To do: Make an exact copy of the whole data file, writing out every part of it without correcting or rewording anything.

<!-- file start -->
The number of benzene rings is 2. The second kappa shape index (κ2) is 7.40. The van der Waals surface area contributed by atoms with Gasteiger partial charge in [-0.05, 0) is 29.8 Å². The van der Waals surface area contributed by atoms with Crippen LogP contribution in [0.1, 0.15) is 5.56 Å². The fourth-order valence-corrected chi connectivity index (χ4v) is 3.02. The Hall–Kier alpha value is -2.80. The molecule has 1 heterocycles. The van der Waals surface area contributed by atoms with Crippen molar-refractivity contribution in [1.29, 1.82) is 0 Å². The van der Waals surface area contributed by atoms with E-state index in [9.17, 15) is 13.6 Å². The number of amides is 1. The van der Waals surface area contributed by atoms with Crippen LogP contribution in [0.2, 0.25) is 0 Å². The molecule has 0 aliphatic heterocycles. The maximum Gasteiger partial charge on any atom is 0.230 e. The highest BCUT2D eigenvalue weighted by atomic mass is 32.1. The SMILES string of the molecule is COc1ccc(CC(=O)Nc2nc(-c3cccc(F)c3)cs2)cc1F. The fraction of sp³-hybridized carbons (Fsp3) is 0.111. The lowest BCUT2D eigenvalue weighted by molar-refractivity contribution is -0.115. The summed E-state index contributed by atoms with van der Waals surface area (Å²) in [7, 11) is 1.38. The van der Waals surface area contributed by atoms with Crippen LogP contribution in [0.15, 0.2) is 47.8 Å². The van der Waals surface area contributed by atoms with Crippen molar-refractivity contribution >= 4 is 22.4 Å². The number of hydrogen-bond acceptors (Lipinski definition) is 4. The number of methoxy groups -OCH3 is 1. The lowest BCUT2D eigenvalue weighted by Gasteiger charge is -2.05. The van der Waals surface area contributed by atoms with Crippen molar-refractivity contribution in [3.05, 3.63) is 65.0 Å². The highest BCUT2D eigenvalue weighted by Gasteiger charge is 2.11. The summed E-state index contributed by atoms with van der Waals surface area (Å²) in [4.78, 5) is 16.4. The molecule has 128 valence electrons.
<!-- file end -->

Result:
The number of benzene rings is 2. The second kappa shape index (κ2) is 7.40. The van der Waals surface area contributed by atoms with Gasteiger partial charge in [-0.05, 0) is 29.8 Å². The van der Waals surface area contributed by atoms with Crippen LogP contribution in [0.1, 0.15) is 5.56 Å². The fourth-order valence-corrected chi connectivity index (χ4v) is 3.02. The Hall–Kier alpha value is -2.80. The molecule has 1 heterocycles. The van der Waals surface area contributed by atoms with Crippen molar-refractivity contribution in [1.29, 1.82) is 0 Å². The van der Waals surface area contributed by atoms with E-state index in [9.17, 15) is 13.6 Å². The number of amides is 1. The van der Waals surface area contributed by atoms with Crippen LogP contribution in [0.2, 0.25) is 0 Å². The molecule has 0 aliphatic heterocycles. The maximum Gasteiger partial charge on any atom is 0.230 e. The highest BCUT2D eigenvalue weighted by atomic mass is 32.1. The SMILES string of the molecule is COc1ccc(CC(=O)Nc2nc(-c3cccc(F)c3)cs2)cc1F. The fraction of sp³-hybridized carbons (Fsp3) is 0.111. The lowest BCUT2D eigenvalue weighted by molar-refractivity contribution is -0.115. The summed E-state index contributed by atoms with van der Waals surface area (Å²) in [7, 11) is 1.38. The van der Waals surface area contributed by atoms with Crippen LogP contribution in [0.15, 0.2) is 47.8 Å². The van der Waals surface area contributed by atoms with Crippen molar-refractivity contribution >= 4 is 22.4 Å². The number of hydrogen-bond acceptors (Lipinski definition) is 4. The number of methoxy groups -OCH3 is 1. The lowest BCUT2D eigenvalue weighted by Gasteiger charge is -2.05. The van der Waals surface area contributed by atoms with Crippen molar-refractivity contribution in [3.05, 3.63) is 65.0 Å². The highest BCUT2D eigenvalue weighted by Gasteiger charge is 2.11. The summed E-state index contributed by atoms with van der Waals surface area (Å²) in [4.78, 5) is 16.4. The molecule has 128 valence electrons.